David Eisenberg, MD
Dr. Eisenberg is a graduate of Harvad Medical School and served as the first US foreign exhange student to the People's Republic Republic of China. A pioneer in the field of CAM, Dr. Eisenberg has published extensively on the subject. Moreover, Dr. Eisenberg has served on numerous committees such as a National Academy of Sciences Committee responsible for the Institute of Medicine report titled, "The Use of Complementary and Alternative Medicine by the American Public". He is also the author of the first report on the use of CAM by the American public that led to the positive development in the field.
John Ives, PhD
Dr. Ives received his PhD in Biology from Georgetown University. He currently serves as the director of the Brain, Mind, and Healing Program at the Samueli Institute. In this position, Dr. Ives oversees Samueli Fellows and researchers throughout the world who are conducting scholarly and scientific efforts on the impact and role of consciousness, spirituality, mind-body practices, and placebo on the healing process. Dr. Ives has also directed various other research programs in the fields of homeopathy and energy medicine.
Gary Kaplan, DO
Dr. Kaplan is the founder and medical director of the Kaplan Center for Integrative Medicine. He earned his DO degree from the College of Osteopathic Medicine and Surgery in Des Moines, IA. He later gained board certification in family medicine, pain medicine, and medical acupuncture. Dr. Kaplan was also one of the co-investigators of an NIH funded educational initiative to incorporate complementary, alternative, and integrative medicine in Georgetown's medical curriculum.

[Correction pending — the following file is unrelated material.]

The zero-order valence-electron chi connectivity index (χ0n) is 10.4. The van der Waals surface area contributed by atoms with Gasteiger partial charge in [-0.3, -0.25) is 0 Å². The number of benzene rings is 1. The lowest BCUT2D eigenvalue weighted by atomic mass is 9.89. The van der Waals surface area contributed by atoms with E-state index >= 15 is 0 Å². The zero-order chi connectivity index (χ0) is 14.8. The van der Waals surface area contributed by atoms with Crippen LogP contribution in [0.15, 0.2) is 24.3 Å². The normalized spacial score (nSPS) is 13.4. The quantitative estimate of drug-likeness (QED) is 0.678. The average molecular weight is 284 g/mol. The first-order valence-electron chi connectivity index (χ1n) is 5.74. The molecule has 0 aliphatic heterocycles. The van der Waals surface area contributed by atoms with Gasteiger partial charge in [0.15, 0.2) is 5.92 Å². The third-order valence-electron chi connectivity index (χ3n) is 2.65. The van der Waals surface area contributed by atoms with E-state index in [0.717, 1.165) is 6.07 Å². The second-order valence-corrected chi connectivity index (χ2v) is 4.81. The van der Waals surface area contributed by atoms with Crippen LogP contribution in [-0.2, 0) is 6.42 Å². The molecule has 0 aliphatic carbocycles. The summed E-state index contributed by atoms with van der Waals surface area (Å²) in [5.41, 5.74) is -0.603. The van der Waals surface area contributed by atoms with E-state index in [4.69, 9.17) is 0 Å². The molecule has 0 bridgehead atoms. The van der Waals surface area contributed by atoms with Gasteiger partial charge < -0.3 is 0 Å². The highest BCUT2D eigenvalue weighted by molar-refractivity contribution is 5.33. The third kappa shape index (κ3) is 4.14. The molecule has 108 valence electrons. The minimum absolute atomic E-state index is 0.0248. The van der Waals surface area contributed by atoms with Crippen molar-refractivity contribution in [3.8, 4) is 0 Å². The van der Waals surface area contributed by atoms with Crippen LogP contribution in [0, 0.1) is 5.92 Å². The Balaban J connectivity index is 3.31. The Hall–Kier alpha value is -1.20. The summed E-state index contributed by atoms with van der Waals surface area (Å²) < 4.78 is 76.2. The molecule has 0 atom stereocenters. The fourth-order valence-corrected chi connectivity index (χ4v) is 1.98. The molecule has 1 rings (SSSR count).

Jay Shah, MD
Dr. Shah is the Director of the Medical Rehabilitation Training Program at the Rehabilition Medical Department of the NIH Clinical Center. He completed his residency in Physical Medicine and Rehabilitation at New York Medical College. Dr. Shah's clinical research interests include the pathophysiology of myofascial pain and the integration of physical medicine techniques with promising complementary approaches in the management of neuromusculoskeletal pain and dysfunction. At NIH, Dr. Shah and his co-investigators are utilizing novel microanalytical techniques to study the unique biochemical milieu of myofascial trigger points.
Peter Wayne, PhD
Dr. Wayne is the founder and director of the Tree of Life Tai Chi Center, an Assistant Professor of Medicine at Harvard Medical School, and director of the Tai Chi/Mind-Body Research Program at Harvard Medical School's Osher Research Center. Having participated in several studies, Dr. Wayne's current research evaluates how Tai-Chi and related mind-body practices clinically impact a variety of health conditions as well as elucidating the various mechanisms underlying mind-body therapeutic practices. Dr. Wayne has more than 30 years of training experience in Tai Chi and Qigong.